A small study published in the Endocrine Society’s Journal of Clinical Endocrinology & Metabolism found that men with hypersexual disorder may have higher amounts of oxytocin in their blood than men without the illness.

One of the most common symptoms of hypersexuality is a compulsion to engage in sexual acts that are out of proportion to one’s emotional state.

In the hypothalamus, the pituitary gland produces oxytocin, which is released. This hormone is crucial to sexual behavior, and it may play a role in hypersexual conditions if it is present in excessive amounts.

Blood samples from 64 men with hypersexual disorder and 38 healthy men were compared, and the researchers discovered that the oxytocin levels in the hypersexual men’s samples were greater. Cognitive-behavioral therapy helped 30 males with hypersexual dysfunction reduce their oxytocin levels following treatment.

“Oxytocin may be a possible medication target for future pharmacological treatment for sex addiction,” Chatzittofis added.

Heart and renal failure patients may benefit from gastrointestinal hormone therapy.

According to a recent study, excessive secretion in the pancreas is linked to an increase in heart and kidney function. Secretin could be an “interesting therapeutic candidate for future trials in heart and kidney failure,” according to researchers. American Journal of Physiology-Endocrinology and Metabolism released the findings ahead of print.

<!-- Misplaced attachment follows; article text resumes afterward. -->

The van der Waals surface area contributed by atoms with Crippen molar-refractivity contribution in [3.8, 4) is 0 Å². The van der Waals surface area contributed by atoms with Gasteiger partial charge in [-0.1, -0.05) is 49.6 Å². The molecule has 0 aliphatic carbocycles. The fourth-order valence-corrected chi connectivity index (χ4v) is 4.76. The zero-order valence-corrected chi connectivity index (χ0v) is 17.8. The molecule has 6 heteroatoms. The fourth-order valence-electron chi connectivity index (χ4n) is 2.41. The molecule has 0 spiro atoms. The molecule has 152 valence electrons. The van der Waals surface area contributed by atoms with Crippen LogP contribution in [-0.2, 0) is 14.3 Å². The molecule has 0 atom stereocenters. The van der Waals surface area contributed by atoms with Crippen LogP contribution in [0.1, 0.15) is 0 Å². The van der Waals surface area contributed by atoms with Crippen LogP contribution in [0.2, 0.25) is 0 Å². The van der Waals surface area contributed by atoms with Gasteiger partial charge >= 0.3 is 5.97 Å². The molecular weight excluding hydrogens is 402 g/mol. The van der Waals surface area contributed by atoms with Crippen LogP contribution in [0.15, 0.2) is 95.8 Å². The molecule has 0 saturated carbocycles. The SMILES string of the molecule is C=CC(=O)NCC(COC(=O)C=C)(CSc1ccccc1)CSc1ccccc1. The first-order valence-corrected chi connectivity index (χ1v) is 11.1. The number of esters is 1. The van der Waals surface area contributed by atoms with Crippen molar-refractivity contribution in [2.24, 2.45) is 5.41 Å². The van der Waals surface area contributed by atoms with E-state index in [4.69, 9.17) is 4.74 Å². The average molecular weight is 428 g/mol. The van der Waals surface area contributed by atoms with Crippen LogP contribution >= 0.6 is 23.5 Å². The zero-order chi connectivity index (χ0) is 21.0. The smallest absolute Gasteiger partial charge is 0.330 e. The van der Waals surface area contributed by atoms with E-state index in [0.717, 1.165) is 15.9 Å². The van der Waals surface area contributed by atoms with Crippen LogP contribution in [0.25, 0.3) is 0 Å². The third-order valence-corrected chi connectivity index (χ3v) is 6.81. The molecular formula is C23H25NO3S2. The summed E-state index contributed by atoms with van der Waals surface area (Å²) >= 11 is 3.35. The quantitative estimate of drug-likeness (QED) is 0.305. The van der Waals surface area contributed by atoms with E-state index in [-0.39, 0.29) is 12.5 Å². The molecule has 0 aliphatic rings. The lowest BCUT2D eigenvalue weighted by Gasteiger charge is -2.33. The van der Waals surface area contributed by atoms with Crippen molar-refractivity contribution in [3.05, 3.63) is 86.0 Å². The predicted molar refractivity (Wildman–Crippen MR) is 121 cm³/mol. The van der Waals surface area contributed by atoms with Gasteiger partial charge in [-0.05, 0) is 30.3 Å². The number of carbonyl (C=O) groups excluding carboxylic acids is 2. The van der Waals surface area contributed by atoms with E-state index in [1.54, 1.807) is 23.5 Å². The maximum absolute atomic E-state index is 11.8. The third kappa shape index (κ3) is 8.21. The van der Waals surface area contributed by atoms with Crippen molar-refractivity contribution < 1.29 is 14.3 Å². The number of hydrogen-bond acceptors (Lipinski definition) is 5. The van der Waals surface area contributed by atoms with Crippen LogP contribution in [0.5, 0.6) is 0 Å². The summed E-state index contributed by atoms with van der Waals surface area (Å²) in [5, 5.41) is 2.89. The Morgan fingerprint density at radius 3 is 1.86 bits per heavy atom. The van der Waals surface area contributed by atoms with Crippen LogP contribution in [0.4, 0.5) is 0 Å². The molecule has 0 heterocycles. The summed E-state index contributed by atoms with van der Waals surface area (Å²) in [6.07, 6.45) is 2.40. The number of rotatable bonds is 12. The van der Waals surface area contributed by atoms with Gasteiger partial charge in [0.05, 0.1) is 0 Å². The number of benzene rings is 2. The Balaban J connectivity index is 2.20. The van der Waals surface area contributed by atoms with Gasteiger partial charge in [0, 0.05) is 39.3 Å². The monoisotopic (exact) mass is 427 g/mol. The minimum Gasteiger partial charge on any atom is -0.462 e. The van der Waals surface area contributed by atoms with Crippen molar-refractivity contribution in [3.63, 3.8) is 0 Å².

Deficiency in blood supply to the body causes heart failure. Patients who have kidney failure or end-stage renal disease are on dialysis or waiting for a transplant because their kidney function has declined. According to the Centers for Disease Control and Prevention (CDC), nearly 880,000 people in the United States are now being treated for kidney failure and heart failure, according to the Centers for Disease Control and Prevention (CDC). According to the experts, “renal dysfunction worsens cardiac failure and vice versa.”

In addition to its involvement in promoting pancreatic secretion, secretin is best known for its part in the digestion of nutrients. However, there has been a growing interest in its possible heart-related effects. Secretin receptors can be found in many different body parts, including the kidneys and the hearts.

In a blind crossover trial, 15 healthy men were evaluated by Turku University researchers. Particle emission tomography and computed tomography were used to scan each subject twice while fasting. As a comparison, one scan was performed while secretin was administered intravenously, while the other was performed while saline was administered intravenously.

A radioisotope tagged glucose was also administered to the subjects, allowing researchers to track the glucose’s movement through the body. They also measured estimated glomerular filtration rates (eGFR), a common indicator of kidney function, at several stages during the therapies.

Greater glucose absorption was discovered in the heart muscle during the secretin treatment compared to the control, evidence of improved heart function. During the secretin intervention, the kidneys of the individuals filtered out more of the labeled glucose than during the saline treatment. eGFR climbed at the same time that secretin peaked, further indicating improved kidney function.

Secretin may be useful in treating heart failure in the future, the researchers say. “Based on the present findings, we believe that further trials are necessary.”

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